Don't Obsess Over Morality

Mon, Sep 30

Plato gave us reasons to think that a total commitment to morality (in the virtue ethics sense) just is what it is to have a good life.  Is that right?  In this class we will debate whether to live the good life you shouldn't strive to be as moral as possible.  Can a moral saint also be a good friend?  Does being a good person mean you cannot also be funny, or a good cook, or just generally weird and interesting?  Can being morally good be different from being just all-around good?  We'll debate whether there are goals more important than morality and also think more seriously about the kinds of lives we honestly admire.

By the end of lecture today:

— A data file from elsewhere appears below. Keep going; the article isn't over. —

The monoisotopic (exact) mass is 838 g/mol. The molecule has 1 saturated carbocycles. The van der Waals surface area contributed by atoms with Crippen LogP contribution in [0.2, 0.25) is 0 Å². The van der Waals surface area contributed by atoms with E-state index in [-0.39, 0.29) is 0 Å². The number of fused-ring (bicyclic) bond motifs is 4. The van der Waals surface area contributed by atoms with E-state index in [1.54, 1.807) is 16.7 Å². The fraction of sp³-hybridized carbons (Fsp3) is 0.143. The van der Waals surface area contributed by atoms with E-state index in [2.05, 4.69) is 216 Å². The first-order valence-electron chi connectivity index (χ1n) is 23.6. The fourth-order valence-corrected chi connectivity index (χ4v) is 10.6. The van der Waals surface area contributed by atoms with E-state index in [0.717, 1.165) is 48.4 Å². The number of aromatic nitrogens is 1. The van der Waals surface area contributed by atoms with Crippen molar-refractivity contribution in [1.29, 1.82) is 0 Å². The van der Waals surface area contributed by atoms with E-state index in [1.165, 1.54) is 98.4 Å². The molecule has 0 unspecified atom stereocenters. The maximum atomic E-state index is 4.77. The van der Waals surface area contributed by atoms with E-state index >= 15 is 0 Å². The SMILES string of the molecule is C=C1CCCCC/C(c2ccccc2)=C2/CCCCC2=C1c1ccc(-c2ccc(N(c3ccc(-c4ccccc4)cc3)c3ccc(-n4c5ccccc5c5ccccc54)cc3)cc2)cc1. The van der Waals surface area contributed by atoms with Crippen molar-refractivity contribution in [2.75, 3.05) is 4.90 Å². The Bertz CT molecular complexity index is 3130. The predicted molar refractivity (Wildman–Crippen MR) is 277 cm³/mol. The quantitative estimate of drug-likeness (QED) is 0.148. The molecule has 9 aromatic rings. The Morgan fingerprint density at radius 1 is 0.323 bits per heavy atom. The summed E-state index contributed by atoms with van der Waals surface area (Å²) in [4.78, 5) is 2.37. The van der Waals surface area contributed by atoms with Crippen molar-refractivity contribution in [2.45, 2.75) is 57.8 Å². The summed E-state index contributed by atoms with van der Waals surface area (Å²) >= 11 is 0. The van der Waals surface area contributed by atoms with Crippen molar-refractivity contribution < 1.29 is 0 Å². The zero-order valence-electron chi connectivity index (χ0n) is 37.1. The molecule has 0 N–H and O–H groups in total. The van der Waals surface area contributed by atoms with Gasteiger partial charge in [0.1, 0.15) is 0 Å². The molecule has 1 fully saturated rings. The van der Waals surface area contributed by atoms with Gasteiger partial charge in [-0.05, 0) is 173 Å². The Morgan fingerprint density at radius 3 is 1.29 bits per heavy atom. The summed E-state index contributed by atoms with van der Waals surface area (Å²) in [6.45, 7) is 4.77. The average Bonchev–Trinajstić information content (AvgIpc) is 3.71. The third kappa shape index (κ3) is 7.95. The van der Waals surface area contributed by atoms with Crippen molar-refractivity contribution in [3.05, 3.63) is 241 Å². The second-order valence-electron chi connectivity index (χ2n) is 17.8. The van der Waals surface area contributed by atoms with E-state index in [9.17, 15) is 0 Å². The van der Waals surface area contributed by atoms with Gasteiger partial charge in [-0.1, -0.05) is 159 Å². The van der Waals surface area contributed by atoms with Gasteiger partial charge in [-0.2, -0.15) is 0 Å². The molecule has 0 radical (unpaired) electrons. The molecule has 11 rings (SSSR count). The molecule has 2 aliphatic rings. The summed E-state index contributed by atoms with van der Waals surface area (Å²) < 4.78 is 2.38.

1. You will understand the distinction between moral value and other types of value, applying Susan Wolf's theory.
  2. You will devise a method for weighing moral value against competing values and relate it to the moral theory you've been developing.
  3. You will construct an argument for or against the conclusion that the moral life is very demanding.

Read This:

PHILOSOPHICAL TEXT:

"Moral Saints" (Susan Wolf) (You may skip pp. 427-33 [resume at "If the above..."]. Everything after p. 435 is also optional.)

APPLICATION TEXT:

"Jean Vanier, Savior of People on the Margins, Does at 90." (NY Times)

Do This:

Before class today, complete the following reflection questions in your GGL Journal:

  1. Write down at least one argument Wolf gives for the conclusion that the fully moral life isn't likely to be the good life.
  2. How might Susan Wolf write Jean Vanier's obituary differently?
  3. Describe the life of at least one of your role models. How concerned is that person with morality?

 

Watch This: